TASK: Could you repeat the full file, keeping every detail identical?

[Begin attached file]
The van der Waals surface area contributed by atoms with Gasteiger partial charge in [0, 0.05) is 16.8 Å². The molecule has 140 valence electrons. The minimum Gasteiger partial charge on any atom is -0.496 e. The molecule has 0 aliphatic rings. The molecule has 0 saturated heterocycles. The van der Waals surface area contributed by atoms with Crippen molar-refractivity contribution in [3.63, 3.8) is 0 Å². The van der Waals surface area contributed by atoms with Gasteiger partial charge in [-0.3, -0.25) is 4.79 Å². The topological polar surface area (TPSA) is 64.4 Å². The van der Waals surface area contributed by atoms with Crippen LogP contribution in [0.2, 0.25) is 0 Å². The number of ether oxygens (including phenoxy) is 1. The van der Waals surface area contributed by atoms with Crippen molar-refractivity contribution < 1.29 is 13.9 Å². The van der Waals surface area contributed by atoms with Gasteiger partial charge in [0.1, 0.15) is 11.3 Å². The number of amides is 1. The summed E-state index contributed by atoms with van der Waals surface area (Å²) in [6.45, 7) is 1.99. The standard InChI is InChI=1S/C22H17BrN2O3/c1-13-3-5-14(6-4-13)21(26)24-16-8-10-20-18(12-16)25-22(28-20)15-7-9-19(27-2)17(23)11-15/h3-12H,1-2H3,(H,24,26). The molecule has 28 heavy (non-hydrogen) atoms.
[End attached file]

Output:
The van der Waals surface area contributed by atoms with Gasteiger partial charge in [0, 0.05) is 16.8 Å². The molecule has 140 valence electrons. The minimum Gasteiger partial charge on any atom is -0.496 e. The molecule has 0 aliphatic rings. The molecule has 0 saturated heterocycles. The van der Waals surface area contributed by atoms with Crippen molar-refractivity contribution in [3.63, 3.8) is 0 Å². The van der Waals surface area contributed by atoms with Gasteiger partial charge in [-0.3, -0.25) is 4.79 Å². The topological polar surface area (TPSA) is 64.4 Å². The van der Waals surface area contributed by atoms with Crippen LogP contribution in [0.2, 0.25) is 0 Å². The number of ether oxygens (including phenoxy) is 1. The van der Waals surface area contributed by atoms with Crippen molar-refractivity contribution < 1.29 is 13.9 Å². The van der Waals surface area contributed by atoms with Gasteiger partial charge in [0.1, 0.15) is 11.3 Å². The number of amides is 1. The summed E-state index contributed by atoms with van der Waals surface area (Å²) in [6.45, 7) is 1.99. The standard InChI is InChI=1S/C22H17BrN2O3/c1-13-3-5-14(6-4-13)21(26)24-16-8-10-20-18(12-16)25-22(28-20)15-7-9-19(27-2)17(23)11-15/h3-12H,1-2H3,(H,24,26). The molecule has 28 heavy (non-hydrogen) atoms.